Within the town, brassware production is a traditional craft that has benefited from the presence of the broad and, at this point navigable river which has facilitated easy delivery of the raw materials and ready distribution of the resulting products of the artisans' workshops. Another traditional source of wealth is provided by the limestone cliffs overlooking the town, which supported a high-end quarrying industry, producing black marble and bluestone, whose distribution benefitted from the proximity of the wide and deep navigable river; the name Dinant comes from the Celtic Divo-Nanto, meaning "Sacred Valley" or "Divine Valley". The Dinant area was populated in Neolithic and Roman times; the first mention of Dinant as a settlement dates from the 7th century, when Saint Perpete, bishop of Tongeren, which at the time had its capital in Maastricht, took Dinant as his residence and founded the church of Saint Vincent. In 870, Charles the Bald gave part of Dinant to be administered by the Count of Namur, the other part by the bishop of Tongeren, by that time based in Liège.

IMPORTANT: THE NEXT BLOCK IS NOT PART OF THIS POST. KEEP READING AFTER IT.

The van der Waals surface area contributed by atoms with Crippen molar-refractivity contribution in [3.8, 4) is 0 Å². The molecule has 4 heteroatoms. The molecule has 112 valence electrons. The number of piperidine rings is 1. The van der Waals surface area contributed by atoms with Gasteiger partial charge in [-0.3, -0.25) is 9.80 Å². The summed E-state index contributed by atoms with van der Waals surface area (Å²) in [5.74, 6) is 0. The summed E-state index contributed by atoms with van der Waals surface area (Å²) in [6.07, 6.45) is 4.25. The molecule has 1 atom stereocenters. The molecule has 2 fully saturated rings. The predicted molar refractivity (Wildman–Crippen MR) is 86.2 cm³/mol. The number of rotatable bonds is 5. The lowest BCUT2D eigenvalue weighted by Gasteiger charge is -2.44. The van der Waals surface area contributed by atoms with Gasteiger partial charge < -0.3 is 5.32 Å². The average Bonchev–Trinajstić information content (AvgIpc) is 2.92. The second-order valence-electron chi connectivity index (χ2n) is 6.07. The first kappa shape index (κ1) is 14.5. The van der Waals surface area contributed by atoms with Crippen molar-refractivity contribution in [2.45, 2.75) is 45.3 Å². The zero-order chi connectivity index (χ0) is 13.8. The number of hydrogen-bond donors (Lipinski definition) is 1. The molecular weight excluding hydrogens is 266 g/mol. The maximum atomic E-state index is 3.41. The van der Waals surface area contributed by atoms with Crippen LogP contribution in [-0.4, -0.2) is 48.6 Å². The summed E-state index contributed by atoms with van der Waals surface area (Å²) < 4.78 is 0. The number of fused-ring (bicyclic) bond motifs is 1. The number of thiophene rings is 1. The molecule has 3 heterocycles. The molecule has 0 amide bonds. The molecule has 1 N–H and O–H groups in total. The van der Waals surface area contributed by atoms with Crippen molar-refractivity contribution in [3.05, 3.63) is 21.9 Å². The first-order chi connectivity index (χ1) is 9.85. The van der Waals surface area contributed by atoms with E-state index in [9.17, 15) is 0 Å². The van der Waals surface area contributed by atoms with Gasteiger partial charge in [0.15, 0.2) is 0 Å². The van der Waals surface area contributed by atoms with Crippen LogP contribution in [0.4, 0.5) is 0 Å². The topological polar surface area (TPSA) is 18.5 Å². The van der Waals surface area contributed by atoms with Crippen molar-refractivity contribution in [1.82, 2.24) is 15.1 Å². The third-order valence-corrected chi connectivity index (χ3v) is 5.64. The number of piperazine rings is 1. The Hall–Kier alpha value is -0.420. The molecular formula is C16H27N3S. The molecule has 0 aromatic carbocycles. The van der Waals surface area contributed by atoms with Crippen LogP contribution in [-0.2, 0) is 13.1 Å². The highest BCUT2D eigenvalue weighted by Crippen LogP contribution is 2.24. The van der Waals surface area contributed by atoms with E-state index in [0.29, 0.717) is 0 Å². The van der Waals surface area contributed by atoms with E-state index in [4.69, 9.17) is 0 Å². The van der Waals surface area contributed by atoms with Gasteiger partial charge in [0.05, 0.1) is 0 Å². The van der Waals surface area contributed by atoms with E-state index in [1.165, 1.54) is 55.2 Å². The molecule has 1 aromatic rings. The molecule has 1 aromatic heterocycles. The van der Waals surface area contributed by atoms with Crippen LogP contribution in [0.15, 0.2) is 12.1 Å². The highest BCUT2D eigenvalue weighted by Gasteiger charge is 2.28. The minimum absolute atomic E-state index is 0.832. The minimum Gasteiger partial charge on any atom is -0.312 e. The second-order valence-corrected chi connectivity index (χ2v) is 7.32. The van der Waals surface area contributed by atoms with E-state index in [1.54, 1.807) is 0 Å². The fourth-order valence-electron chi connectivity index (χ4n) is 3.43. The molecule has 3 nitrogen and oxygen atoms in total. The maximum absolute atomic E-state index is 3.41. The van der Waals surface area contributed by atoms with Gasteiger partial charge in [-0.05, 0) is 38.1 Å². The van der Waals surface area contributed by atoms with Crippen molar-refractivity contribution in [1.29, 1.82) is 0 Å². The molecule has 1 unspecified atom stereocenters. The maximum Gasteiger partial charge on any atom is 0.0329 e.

In the 11th century, the emperor Henry IV granted several rights over Dinant to the Prince-Bishop of Liège, including market and justice rights. From that time on, the city became one of the 23 ‘‘bonnes villes’’ of the Prince-Bishopric of Liège; the first stone bridge on the Meuse and major repair to the castle, built earlier date from the end of the 11th century. Throughout this period, until the end of the 18th century, Dinant shared its history with its overlord Liège, sometimes rising in revolt against it, sometimes partaking in its victories and defeats against the neighbouring County of Namur, its strategic location on the Meuse exposed Dinant to battle and pillage, not always by avowed enemies: in 1466, Philip the Good, Duke of Burgundy, uncle of Louis de Bourbon, Prince-Bishop of Liège, Philip’s son Charles the Bold punished an uprising in Dinant during the Liège Wars, by casting 800 burghers into the Meuse and setting fire to the city. The city's economic rival was downriver on the opposite shore of the Meuse.